4 out of 4 stars
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Having already read the second book in this series, I jumped at the chance to review book one, The O’Leary Enigma by Bob Purssell.
As an adopted child, Barbara O’Leary comes from a loving and supportive home, but she has always felt different from other children her age. A brilliant ice hockey player and go-kart driver, she also has a never-abating thirst for knowledge. This, however, along with her tall lanky frame puts her on the outside with her peers.
In trying to find out more about her biological mother, Barbara discovers a mystery. Determined to not turn out the same way as her mother did, this knowledge affects her life significantly in how she interacts with people.
Drawn to a career in the Navy, Barbara finds herself in the middle of dangerous and life-threatening situations. Will she be able to use her training to her advantage to save her life, and will she ever be able to solve the mystery surrounding her mother?
Written, for the majority of the book, in first person, this story is set up as a fictional memoir, written by a friend of Barbara’s using her notes, diaries, and interviews with her colleagues. I found this a very different, yet interesting style of writing.
As the main character, Barbara is brilliantly written. She is a very literal thinker and while incredibly determined, intelligent and outgoing, she lacks self-assurance regarding her figure and her sexuality. While she is indeed a strong female character, she has many little flaws and quirks which make her realistic.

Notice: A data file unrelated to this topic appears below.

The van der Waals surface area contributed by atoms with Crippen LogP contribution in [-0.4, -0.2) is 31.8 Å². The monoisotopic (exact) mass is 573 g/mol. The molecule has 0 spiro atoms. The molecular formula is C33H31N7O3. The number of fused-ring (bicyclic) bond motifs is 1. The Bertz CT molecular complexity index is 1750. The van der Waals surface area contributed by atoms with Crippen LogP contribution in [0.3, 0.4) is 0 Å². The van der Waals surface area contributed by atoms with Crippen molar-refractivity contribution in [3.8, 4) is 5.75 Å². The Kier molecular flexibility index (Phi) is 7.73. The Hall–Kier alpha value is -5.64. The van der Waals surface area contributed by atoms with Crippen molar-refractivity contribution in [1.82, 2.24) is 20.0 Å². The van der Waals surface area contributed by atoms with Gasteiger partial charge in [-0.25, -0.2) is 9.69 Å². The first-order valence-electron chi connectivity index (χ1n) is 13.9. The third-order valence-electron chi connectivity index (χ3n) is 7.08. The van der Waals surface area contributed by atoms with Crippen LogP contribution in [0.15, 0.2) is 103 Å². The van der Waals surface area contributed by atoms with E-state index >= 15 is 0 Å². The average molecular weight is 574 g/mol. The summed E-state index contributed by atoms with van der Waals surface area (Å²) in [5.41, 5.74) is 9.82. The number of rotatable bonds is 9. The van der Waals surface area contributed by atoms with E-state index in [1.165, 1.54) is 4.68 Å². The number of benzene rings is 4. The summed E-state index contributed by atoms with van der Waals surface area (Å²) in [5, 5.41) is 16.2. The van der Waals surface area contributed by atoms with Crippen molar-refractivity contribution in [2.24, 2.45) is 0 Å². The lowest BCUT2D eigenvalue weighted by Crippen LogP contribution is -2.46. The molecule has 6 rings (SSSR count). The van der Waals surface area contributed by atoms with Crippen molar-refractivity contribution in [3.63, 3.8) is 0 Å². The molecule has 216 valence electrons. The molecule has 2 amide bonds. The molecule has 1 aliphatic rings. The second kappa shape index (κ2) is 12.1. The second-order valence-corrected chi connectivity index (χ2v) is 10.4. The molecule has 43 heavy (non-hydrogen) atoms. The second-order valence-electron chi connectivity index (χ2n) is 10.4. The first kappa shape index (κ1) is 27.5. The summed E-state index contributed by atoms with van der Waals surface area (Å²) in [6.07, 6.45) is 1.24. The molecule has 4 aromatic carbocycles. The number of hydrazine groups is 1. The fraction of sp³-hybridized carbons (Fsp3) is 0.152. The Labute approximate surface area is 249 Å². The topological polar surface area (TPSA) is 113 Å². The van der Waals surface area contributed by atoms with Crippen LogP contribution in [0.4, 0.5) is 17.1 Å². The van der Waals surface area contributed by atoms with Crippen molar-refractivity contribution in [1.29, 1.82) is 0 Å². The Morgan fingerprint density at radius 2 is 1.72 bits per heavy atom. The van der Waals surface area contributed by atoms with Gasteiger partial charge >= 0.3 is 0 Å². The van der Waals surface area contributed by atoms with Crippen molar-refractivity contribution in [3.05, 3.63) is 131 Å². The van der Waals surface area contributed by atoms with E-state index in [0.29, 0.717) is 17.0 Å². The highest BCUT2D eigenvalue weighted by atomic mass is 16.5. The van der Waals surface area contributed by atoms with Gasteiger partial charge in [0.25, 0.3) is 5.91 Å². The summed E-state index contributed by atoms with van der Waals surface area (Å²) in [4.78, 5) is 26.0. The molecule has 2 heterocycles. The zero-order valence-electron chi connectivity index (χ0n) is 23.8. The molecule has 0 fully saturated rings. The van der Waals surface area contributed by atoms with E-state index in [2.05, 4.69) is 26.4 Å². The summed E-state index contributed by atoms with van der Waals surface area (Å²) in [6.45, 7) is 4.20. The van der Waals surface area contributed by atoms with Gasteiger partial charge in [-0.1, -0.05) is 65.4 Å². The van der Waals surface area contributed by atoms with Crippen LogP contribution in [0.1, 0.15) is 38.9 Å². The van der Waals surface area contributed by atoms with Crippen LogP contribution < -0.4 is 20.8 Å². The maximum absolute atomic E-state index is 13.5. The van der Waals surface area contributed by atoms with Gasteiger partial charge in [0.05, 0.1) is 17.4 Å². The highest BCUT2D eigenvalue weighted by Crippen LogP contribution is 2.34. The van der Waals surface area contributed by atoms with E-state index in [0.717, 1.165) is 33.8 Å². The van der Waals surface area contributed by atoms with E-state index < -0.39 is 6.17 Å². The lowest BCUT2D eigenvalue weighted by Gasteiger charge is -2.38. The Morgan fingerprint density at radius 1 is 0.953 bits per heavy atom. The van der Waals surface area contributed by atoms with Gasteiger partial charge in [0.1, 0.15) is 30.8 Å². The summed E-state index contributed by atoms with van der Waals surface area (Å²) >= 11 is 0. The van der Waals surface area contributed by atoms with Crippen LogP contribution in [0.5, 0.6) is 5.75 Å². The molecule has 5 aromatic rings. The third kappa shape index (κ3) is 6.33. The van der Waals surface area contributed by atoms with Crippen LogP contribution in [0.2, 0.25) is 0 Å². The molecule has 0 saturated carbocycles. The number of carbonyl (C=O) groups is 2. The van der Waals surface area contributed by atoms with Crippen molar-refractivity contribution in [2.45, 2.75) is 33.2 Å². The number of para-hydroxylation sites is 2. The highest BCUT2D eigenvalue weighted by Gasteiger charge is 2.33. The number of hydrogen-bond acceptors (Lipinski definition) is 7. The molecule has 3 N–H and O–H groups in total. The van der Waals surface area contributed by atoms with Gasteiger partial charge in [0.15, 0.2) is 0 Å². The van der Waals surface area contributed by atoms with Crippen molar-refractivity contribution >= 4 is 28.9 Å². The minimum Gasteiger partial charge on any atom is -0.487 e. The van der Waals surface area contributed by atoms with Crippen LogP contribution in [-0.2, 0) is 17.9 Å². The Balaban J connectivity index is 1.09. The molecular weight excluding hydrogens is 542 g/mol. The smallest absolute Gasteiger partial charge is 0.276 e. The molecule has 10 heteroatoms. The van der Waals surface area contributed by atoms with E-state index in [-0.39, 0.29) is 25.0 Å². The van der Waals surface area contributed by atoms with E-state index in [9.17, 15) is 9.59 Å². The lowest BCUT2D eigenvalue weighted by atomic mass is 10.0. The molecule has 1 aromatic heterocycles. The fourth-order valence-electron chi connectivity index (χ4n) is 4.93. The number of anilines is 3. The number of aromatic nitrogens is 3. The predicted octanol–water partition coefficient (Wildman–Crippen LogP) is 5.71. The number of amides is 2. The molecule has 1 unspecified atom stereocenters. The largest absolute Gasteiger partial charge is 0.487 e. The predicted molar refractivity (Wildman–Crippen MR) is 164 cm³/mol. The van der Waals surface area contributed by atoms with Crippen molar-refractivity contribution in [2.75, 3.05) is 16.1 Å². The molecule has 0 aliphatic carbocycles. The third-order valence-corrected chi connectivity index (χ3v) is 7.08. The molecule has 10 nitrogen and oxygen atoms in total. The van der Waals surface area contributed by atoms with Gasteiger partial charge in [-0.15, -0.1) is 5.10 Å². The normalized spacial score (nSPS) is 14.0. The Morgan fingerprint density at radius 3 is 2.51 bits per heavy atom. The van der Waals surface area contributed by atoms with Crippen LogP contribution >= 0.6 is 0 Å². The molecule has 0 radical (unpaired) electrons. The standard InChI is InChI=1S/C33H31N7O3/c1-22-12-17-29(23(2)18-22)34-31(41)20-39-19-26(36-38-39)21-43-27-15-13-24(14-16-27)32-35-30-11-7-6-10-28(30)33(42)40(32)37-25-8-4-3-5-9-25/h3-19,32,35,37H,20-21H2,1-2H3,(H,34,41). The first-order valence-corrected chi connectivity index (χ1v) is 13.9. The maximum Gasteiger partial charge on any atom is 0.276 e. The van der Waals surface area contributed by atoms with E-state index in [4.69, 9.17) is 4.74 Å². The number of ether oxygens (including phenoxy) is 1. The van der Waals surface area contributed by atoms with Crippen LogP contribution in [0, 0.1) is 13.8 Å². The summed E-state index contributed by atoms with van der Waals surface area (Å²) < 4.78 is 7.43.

The other characters are all three-dimensional and believable as the reader sees them through Barbara’s eyes. The overwhelming love for her father and her slightly strained yet loving relationship with her mother provide a believable portrayal of typical parents wanting the best for their daughter while trying to prevent her from making the same mistakes that they did.
Set in the near future, the story travels from the American Plains where Barbara grew up, all the way to Africa following her career in the Navy. I liked the variety of settings as it allowed Barbara to be portrayed in a new light.
An aspect which I appreciated in this book were the footnotes. Each term which may not have been common knowledge, whether it was about ice hockey, go-karting or the Navy, had a numbered link to a list of explanations at the end of the book. I found this very helpful, not knowing much about either of these three topics.
I found very little to criticise here, and after reading the second book, The O’Leary Entanglement, I appreciated the insight into Barbara’s younger character. This was a highly enjoyable read and I rate it 4 out of 4 stars. I would recommend this to a wide variety of readers especially those who enjoy good character development, adventure and action. I hope to read more about Barbara O’Leary in the future.
The O'Leary Enigma
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